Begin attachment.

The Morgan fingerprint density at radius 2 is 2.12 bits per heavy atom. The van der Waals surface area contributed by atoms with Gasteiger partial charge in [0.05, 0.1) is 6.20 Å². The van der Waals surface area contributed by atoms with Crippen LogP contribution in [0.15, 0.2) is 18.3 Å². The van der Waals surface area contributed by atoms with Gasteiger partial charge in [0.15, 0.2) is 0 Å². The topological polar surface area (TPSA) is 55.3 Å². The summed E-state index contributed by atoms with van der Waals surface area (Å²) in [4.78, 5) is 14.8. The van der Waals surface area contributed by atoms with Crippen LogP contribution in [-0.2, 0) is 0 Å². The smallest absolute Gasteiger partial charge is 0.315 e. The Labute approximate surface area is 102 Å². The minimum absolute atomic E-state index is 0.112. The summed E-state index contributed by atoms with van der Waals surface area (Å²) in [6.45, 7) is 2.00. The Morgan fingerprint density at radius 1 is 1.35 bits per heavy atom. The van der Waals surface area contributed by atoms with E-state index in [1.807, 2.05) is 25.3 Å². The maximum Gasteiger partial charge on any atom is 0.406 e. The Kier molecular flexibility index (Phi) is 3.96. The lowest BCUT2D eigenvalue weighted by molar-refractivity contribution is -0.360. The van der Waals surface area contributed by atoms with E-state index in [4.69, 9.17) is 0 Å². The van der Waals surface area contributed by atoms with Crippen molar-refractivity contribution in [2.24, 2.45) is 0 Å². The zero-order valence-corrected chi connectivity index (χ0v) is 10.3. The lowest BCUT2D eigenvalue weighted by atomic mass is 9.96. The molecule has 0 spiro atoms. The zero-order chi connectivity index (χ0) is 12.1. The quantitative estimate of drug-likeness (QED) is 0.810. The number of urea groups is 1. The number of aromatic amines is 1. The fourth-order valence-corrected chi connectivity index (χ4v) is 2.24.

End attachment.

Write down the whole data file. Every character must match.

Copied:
The Morgan fingerprint density at radius 2 is 2.12 bits per heavy atom. The van der Waals surface area contributed by atoms with Gasteiger partial charge in [0.05, 0.1) is 6.20 Å². The van der Waals surface area contributed by atoms with Crippen LogP contribution in [0.15, 0.2) is 18.3 Å². The van der Waals surface area contributed by atoms with Gasteiger partial charge in [0.15, 0.2) is 0 Å². The topological polar surface area (TPSA) is 55.3 Å². The summed E-state index contributed by atoms with van der Waals surface area (Å²) in [4.78, 5) is 14.8. The van der Waals surface area contributed by atoms with Crippen LogP contribution in [-0.2, 0) is 0 Å². The smallest absolute Gasteiger partial charge is 0.315 e. The Labute approximate surface area is 102 Å². The minimum absolute atomic E-state index is 0.112. The summed E-state index contributed by atoms with van der Waals surface area (Å²) in [6.45, 7) is 2.00. The Morgan fingerprint density at radius 1 is 1.35 bits per heavy atom. The van der Waals surface area contributed by atoms with E-state index in [1.807, 2.05) is 25.3 Å². The maximum Gasteiger partial charge on any atom is 0.406 e. The Kier molecular flexibility index (Phi) is 3.96. The lowest BCUT2D eigenvalue weighted by molar-refractivity contribution is -0.360. The van der Waals surface area contributed by atoms with E-state index in [4.69, 9.17) is 0 Å². The van der Waals surface area contributed by atoms with Crippen molar-refractivity contribution in [2.24, 2.45) is 0 Å². The zero-order valence-corrected chi connectivity index (χ0v) is 10.3. The lowest BCUT2D eigenvalue weighted by atomic mass is 9.96. The molecule has 0 spiro atoms. The zero-order chi connectivity index (χ0) is 12.1. The quantitative estimate of drug-likeness (QED) is 0.810. The number of urea groups is 1. The number of aromatic amines is 1. The fourth-order valence-corrected chi connectivity index (χ4v) is 2.24.